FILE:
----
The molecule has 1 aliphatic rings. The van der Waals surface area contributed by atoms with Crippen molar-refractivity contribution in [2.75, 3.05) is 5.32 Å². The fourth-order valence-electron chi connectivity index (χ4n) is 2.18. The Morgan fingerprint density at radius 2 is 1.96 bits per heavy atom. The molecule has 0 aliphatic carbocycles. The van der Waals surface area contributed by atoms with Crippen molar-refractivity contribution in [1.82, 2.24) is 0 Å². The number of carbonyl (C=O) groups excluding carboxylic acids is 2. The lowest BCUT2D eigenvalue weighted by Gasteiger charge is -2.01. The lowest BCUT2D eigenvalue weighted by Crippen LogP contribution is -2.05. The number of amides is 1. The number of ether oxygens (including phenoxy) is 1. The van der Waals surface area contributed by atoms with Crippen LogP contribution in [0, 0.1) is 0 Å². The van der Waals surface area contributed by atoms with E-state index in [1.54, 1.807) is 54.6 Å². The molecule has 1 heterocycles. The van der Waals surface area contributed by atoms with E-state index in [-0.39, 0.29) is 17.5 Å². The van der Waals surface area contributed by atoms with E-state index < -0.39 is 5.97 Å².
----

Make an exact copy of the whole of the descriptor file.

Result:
The molecule has 1 aliphatic rings. The van der Waals surface area contributed by atoms with Crippen molar-refractivity contribution in [2.75, 3.05) is 5.32 Å². The fourth-order valence-electron chi connectivity index (χ4n) is 2.18. The Morgan fingerprint density at radius 2 is 1.96 bits per heavy atom. The molecule has 0 aliphatic carbocycles. The van der Waals surface area contributed by atoms with Crippen molar-refractivity contribution in [1.82, 2.24) is 0 Å². The number of carbonyl (C=O) groups excluding carboxylic acids is 2. The lowest BCUT2D eigenvalue weighted by Gasteiger charge is -2.01. The lowest BCUT2D eigenvalue weighted by Crippen LogP contribution is -2.05. The number of amides is 1. The number of ether oxygens (including phenoxy) is 1. The van der Waals surface area contributed by atoms with Crippen LogP contribution in [0, 0.1) is 0 Å². The van der Waals surface area contributed by atoms with E-state index in [1.54, 1.807) is 54.6 Å². The molecule has 1 heterocycles. The van der Waals surface area contributed by atoms with E-state index in [-0.39, 0.29) is 17.5 Å². The van der Waals surface area contributed by atoms with E-state index < -0.39 is 5.97 Å².